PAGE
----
From musical director for the First National Company of "Dreamgirls," (starring the extraordinary Jennifer Holliday), to composing, arranging, and conducting for some of the great performers of our time, including Melissa Manchester, Bette Midler, Diahann Carroll, and Georgia Brown, to his work for film, television and Madison Avenue, Steven Cagan has done it all in the music world. He has worked with some of the theatrical giants of our time, including the legendary Michael Bennett, Lester Wilson, Michael Peters, Bob Avian, and Joe Layton. He is a classically trained musician, graduating from the esteemed New College at Hofstra University. His choral works were premiered there, as well as early theater pieces, some performed by his classmate, the late great theater and film star Madeline Kahn. He studied composition with Elie Seigmeister, David Diamond, Lukas Foss and George Rochberg, and arranging with Kermit Levinsky and Tommy Newsom.
Steven was in the inaugural class of the famed Lehman Engel B.M.I. Musical Theatre Workshop. At the same time, he launched one of the busiest commercial music companies on Madison Avenue. He wrote and arranged many popular jingles for television and radio for Chevrolet, Ford, State Farm Insurance, Coppertone, (which launched Melissa Manchester’s singing career when she was fifteen years old), and many others. Concurrently, he composed a number of ballet scores for Tony-winning choreographer-director Lynne Taylor-Corbett’s Theatre Dance Collection. Among his early film assignments was as arranger and orchestrator for Woody Allen’s classic, "Take the Money and Run." Later, his original score for the film "The Cat and the Canary," starring Dame Wendy Hiller, Olivia Hussey, Wilfred Hude-White and Honor Blackman helped make it a cult favorite, and it was recently released in a 'classic package' DVD. He has scored countless TV series and specials, including those with "Spinal Tap," Robert Klein, Michael Keaton, Lainie Kazan and Rob Reiner.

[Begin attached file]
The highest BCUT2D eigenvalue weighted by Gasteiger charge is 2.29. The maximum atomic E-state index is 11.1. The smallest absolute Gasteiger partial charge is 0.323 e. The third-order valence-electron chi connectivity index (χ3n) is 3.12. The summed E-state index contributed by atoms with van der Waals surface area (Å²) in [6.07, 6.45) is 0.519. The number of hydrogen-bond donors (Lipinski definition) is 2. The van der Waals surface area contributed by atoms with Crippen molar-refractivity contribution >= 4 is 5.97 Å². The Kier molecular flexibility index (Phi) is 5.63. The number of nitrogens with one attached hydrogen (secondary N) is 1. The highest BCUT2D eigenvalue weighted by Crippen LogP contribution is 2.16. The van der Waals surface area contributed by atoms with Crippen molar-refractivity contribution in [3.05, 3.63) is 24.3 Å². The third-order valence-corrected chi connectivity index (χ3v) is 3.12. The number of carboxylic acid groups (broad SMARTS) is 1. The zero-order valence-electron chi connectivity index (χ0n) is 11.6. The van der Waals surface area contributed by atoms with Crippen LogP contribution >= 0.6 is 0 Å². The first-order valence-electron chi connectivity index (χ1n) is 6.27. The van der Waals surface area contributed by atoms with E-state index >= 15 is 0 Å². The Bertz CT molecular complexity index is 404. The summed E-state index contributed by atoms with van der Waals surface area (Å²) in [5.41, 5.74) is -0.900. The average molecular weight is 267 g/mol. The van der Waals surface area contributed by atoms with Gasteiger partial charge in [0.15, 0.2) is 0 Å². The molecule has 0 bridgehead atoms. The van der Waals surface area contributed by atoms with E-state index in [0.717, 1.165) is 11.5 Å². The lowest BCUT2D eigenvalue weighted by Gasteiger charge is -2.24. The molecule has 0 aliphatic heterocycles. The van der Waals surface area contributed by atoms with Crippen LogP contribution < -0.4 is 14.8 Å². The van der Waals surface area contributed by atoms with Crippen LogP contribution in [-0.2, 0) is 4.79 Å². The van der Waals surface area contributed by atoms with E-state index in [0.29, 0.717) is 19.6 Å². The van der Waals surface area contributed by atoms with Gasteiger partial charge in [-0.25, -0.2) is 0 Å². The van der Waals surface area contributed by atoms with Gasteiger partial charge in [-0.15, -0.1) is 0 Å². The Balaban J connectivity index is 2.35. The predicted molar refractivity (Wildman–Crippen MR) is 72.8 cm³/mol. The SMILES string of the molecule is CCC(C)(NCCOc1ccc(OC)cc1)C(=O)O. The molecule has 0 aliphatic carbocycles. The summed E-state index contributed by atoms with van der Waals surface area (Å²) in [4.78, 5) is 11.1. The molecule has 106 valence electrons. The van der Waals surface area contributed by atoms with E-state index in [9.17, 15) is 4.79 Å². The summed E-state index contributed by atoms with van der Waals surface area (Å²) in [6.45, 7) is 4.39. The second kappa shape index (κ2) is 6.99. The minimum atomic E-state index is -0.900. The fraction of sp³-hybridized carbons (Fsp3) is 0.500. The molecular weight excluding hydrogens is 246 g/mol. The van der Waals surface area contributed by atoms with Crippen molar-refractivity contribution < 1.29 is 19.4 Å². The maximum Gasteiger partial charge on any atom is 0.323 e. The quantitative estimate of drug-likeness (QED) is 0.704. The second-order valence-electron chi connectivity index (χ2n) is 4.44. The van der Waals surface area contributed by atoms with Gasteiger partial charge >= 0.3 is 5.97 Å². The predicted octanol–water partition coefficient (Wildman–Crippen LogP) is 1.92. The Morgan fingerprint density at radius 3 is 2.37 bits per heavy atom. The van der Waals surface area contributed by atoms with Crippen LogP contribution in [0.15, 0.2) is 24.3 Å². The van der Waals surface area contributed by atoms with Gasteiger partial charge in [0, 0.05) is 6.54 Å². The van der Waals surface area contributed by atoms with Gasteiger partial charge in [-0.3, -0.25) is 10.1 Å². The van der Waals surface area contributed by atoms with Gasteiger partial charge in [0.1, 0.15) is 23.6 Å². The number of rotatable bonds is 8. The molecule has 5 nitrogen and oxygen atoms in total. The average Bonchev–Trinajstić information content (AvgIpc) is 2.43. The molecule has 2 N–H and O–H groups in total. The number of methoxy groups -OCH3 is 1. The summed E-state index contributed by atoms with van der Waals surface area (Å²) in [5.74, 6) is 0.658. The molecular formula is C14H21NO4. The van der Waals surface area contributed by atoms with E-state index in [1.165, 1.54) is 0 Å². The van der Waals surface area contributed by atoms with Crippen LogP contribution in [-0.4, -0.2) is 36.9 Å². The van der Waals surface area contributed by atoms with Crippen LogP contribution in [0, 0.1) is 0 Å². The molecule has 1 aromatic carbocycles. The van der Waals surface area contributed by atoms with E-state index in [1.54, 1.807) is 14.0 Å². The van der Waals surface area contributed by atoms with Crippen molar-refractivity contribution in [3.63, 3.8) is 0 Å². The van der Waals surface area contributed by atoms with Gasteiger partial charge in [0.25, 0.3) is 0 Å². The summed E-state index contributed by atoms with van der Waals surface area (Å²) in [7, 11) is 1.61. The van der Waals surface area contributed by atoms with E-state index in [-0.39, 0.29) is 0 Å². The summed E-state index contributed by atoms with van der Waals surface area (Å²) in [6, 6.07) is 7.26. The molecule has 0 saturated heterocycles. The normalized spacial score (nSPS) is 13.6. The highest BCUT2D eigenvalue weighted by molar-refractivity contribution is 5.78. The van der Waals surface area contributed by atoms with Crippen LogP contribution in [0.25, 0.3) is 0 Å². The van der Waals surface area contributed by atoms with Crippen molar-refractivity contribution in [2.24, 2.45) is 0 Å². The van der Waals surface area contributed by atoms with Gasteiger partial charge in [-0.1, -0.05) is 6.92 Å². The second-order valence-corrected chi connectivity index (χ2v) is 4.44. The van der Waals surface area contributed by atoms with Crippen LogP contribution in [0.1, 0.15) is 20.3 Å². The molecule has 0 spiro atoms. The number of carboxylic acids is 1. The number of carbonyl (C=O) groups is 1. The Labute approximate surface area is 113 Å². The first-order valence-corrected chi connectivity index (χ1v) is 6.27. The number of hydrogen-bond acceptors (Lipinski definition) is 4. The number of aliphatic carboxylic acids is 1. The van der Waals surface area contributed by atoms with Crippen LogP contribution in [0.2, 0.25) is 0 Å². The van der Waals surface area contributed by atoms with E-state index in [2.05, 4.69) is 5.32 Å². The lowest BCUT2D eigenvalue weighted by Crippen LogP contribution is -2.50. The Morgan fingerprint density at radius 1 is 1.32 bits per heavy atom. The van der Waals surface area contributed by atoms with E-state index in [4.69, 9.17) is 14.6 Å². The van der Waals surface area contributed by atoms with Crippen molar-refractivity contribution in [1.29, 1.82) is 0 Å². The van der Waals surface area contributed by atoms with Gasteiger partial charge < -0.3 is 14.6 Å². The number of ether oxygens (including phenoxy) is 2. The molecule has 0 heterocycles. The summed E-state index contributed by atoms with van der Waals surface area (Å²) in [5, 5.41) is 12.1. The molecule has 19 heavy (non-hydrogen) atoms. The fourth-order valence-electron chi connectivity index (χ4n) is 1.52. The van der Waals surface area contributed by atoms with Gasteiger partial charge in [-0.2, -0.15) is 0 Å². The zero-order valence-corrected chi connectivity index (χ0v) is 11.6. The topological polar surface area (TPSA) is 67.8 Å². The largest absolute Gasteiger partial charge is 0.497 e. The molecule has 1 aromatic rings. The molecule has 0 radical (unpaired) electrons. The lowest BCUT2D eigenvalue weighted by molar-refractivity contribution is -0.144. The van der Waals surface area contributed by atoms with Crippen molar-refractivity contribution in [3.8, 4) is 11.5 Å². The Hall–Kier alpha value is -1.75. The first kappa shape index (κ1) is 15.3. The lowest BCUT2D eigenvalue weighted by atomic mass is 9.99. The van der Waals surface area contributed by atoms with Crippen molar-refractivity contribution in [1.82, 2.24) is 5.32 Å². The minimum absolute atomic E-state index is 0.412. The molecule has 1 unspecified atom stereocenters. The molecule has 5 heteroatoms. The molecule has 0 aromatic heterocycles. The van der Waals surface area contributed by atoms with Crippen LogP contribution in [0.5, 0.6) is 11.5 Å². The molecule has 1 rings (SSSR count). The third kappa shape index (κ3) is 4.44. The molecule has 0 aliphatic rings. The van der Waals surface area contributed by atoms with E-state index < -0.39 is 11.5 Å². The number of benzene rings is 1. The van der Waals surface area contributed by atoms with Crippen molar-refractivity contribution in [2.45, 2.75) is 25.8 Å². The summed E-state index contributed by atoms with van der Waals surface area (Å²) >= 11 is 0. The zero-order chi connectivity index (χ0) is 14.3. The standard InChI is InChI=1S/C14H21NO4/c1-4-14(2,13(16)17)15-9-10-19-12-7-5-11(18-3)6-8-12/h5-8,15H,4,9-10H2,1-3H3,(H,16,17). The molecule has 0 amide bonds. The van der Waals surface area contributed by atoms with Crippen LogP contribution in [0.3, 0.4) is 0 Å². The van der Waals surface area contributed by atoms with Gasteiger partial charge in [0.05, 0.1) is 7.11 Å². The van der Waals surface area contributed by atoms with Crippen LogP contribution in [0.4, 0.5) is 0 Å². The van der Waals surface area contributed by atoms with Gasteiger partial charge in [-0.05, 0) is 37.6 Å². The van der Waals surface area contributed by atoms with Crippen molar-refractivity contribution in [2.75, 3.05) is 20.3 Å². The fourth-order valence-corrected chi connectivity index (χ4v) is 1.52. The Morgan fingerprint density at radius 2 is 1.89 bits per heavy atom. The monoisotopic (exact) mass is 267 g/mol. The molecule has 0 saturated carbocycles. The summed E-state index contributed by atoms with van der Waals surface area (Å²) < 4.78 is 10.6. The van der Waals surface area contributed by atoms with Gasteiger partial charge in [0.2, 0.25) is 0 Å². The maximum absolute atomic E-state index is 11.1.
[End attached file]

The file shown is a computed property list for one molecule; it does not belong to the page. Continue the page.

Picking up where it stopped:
He appeared as a guest musical director on the famed "Tonight Show with Johnny Carson" numerous times. Steven has guest conducted the Atlanta, San Francisco, Dallas and Honolulu Symphony Orchestras, the Ravinia Festival Orchestra, the Houston Pops, and others.
Now, Steven is "previewing" his musical "Love Songs" at NYC's famed nightclub Feinstein's at Loews Regency from August 26-30. Starring Ashley Kate Adams, Kevin Spirtas, Debbie Gravitte, Ken Clark, Fleur Phillips and Bryce Ryness and directed by Lynne Taylor-Corbett, "Love Songs: A Musical" tells the tale of a wedding weekend at a luxury resort hotel. At the outset, the groom is stuck out of town on business and the bride has discovered that she's pregnant, while the other two couples, members of the wedding party, appear to be mismatched and ill-fated. As the piece runs its course, however, all is sorted out. Everything and everyone winds up in proper place for the nuptials. Happy ending!
"Love Songs: A Musical" will play Feinstein's at Loews Regency (540 Park Avenue at 61st Street) from August 26-30 at 8pm. Click here for tickets!
1. Who or what inspired you to become an author, composer, and lyricist? 1957 I staggered into the Winter Garden Theatre as a young kid and experienced something called "West Side Story" and it changed my life. All I ever wanted to do was move an audience with music and words the way I was moved that day. And I've been chasing the dream ever since.
2. Who haven't you worked with that you would like to? That's an interesting question. Pretty much like Sondheim, I'm a self-contained entity. I do my own music, my own lyrics, and my own book. I have worked with other book writers and lyricists in the past and I've found that I am my own best collaborator. I prefer to work alone. There are some great Broadway singers I'd love to hear sing my music like the Marin Mazzie's and Jason Danieley's of this world. I'd love to work with some great theatre directors like the James Lapines'.